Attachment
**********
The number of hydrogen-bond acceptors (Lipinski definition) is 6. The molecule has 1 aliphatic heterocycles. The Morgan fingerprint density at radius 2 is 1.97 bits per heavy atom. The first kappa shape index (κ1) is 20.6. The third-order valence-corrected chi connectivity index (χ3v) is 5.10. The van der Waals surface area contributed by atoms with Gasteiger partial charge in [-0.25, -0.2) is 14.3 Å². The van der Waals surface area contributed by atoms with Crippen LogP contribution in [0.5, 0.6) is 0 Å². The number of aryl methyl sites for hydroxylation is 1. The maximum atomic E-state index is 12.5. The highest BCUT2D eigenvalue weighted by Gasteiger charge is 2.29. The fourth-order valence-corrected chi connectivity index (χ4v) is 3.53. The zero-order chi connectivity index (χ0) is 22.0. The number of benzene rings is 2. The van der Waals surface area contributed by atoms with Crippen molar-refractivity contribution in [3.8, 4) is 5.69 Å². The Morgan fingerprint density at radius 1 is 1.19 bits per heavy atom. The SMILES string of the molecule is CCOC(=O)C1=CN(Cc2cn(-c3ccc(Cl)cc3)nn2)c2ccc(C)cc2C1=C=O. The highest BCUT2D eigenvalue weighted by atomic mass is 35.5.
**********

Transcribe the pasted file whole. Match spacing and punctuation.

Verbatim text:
The number of hydrogen-bond acceptors (Lipinski definition) is 6. The molecule has 1 aliphatic heterocycles. The Morgan fingerprint density at radius 2 is 1.97 bits per heavy atom. The first kappa shape index (κ1) is 20.6. The third-order valence-corrected chi connectivity index (χ3v) is 5.10. The van der Waals surface area contributed by atoms with Gasteiger partial charge in [-0.25, -0.2) is 14.3 Å². The van der Waals surface area contributed by atoms with Crippen LogP contribution in [0.5, 0.6) is 0 Å². The number of aryl methyl sites for hydroxylation is 1. The maximum atomic E-state index is 12.5. The highest BCUT2D eigenvalue weighted by Gasteiger charge is 2.29. The fourth-order valence-corrected chi connectivity index (χ4v) is 3.53. The zero-order chi connectivity index (χ0) is 22.0. The number of benzene rings is 2. The van der Waals surface area contributed by atoms with Crippen molar-refractivity contribution in [3.8, 4) is 5.69 Å². The Morgan fingerprint density at radius 1 is 1.19 bits per heavy atom. The SMILES string of the molecule is CCOC(=O)C1=CN(Cc2cn(-c3ccc(Cl)cc3)nn2)c2ccc(C)cc2C1=C=O. The highest BCUT2D eigenvalue weighted by atomic mass is 35.5.